Wednesday, February 29, 2012

Rugby players with day jobs? Unthinkable.

Thought for the day

The woeful plight of the Otago Rugby Football Union seems to provide further evidence that the capitalist model, which works so well in other settings, isn’t necessarily suited to sport.

The union’s insolvency has been attributed to several causes. A key factor was the debt attached to the old Carisbrook stadium, but it’s clear there were other contributors. These included declining revenue from attendance at matches – a problem not confined to Otago – and excessive player salaries.

Both of these flow from the advent of professional rugby and the rampant commercialisation of the game that followed. It’s hardly surprising that attendances have declined when fans can stay home or go to the local pub and watch the match in warmth and comfort on Sky. Combine the Sky factor with increased admission prices and the move from afternoon to evening fixtures (only the most hardened Southern Man would have fancied shivering in the stand at Carisbrook on a freezing Dunedin night) and it seems a perfect squeeze. And that’s not taking into account the fact that even hard-core fans must feel rugbied out by the unrelenting intensity of a season that starts in February and runs until October – a schedule that seems largely driven (as was the move to night matches) by the demands of the game’s corporate backers.

Add to these factors the cost of contracting players ($1.1 million last year in the case of the already heavily indebted ORFU) and the only surprise is that the union didn’t collapse earlier.

Inevitably, there’s now talk about a partial winding-back of professionalism. Former All Black Chris Laidlaw believes provincial rugby should revert to amateur status and the NZRU’s Steve Tew seems to be thinking along similar lines, suggesting that provincial players could be paid during the ITM competition but not year-round. That would help reconnect rugby with its grassroots traditions, when players held down regular day jobs and lived as part of the community rather than in a highly paid, tightly managed professional bubble, isolated from the game’s followers.

If one outcome of the ORFU’s failure is a thorough reassessment of the state of New Zealand rugby, and if one outcome of that reassessment is a transfer of power from the shiny-faced men in suits back to the people who value the game for itself rather than for its value as a “brand”, then the upheaval in Dunedin might not be entirely in vain.

6 comments:

Rab said...

Oh, but capitalism is working here and working as it should do. The equilibrium price is one that matches supply and demand. The ORFU tried to defy this fundamental economic principle by setting a price for its players, and probably other services, that was higher than that justified by the demand from the paying public. When a company/organisation gets this wrong it will go broke and the ORFU has.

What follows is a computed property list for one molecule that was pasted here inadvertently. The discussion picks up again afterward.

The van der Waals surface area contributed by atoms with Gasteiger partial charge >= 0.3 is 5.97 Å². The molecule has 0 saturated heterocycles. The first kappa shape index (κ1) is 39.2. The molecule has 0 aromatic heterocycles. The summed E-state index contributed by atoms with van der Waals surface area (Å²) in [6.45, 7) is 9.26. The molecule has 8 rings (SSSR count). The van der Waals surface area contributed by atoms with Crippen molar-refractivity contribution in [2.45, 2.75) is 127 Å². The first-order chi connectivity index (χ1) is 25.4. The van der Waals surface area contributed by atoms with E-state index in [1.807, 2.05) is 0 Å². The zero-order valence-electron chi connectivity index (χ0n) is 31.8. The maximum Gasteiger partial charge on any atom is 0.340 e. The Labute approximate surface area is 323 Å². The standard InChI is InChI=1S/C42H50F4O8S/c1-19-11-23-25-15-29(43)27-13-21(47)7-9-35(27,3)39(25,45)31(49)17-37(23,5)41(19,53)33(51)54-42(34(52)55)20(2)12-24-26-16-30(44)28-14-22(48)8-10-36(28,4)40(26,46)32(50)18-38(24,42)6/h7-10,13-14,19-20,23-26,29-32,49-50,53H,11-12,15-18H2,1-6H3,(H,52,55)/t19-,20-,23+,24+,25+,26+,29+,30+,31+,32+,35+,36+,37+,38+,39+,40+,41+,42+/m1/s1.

Karl du Fresne said...

I'm sure this is correct from a technical point of view, if you regard sport as just another business. I don't. It seems to me that the problems have arisen largely because a business model has been imposed on an activity the purpose of which is quite distinct from that of a business.

Kiwiwit said...

The opposite of capitalism is communism, not amateurism. Surely, what you really mean is professionalism is the problem?

Karl du Fresne said...

I think you're splitting hairs, but yes.

Karl du Fresne said...

Further to my last comment: professionalism is certainly part of the problem. But professionalism brought with it all the trappings of big business (capitalism, if you wish) which I believe are incompatible with the classical ideals of sport. And if that makes me a dewy-eyed sentimentalist, so be it.

Rab said...

Karl, your classical ideals of sport are honourable but past. The past is a foreign country we can no longer visit. Some of the sports clubs in the world playing “classical” sports such as football and baseball are big businesses and must be run as such.
The problem, as I have now found out, with the ORFU and probably other unions is that professionalism has not “brought with it all the trappings of big business (capitalism, if you wish)”. It did not bring the disciplines that capitalism imposes because it was an incorporated society that protected the directors from the consequences of their actions over a long period of time. If anything ORFU needed more capitalism, not less. It may have then run a tighter ship and addressed these problems when they still had time.
Read this from Rob Hamlin in the ODT. http://www.odt.co.nz/blogs/rob-hamlin/199532/time-tear-orfus-cloak-commercial-invisibility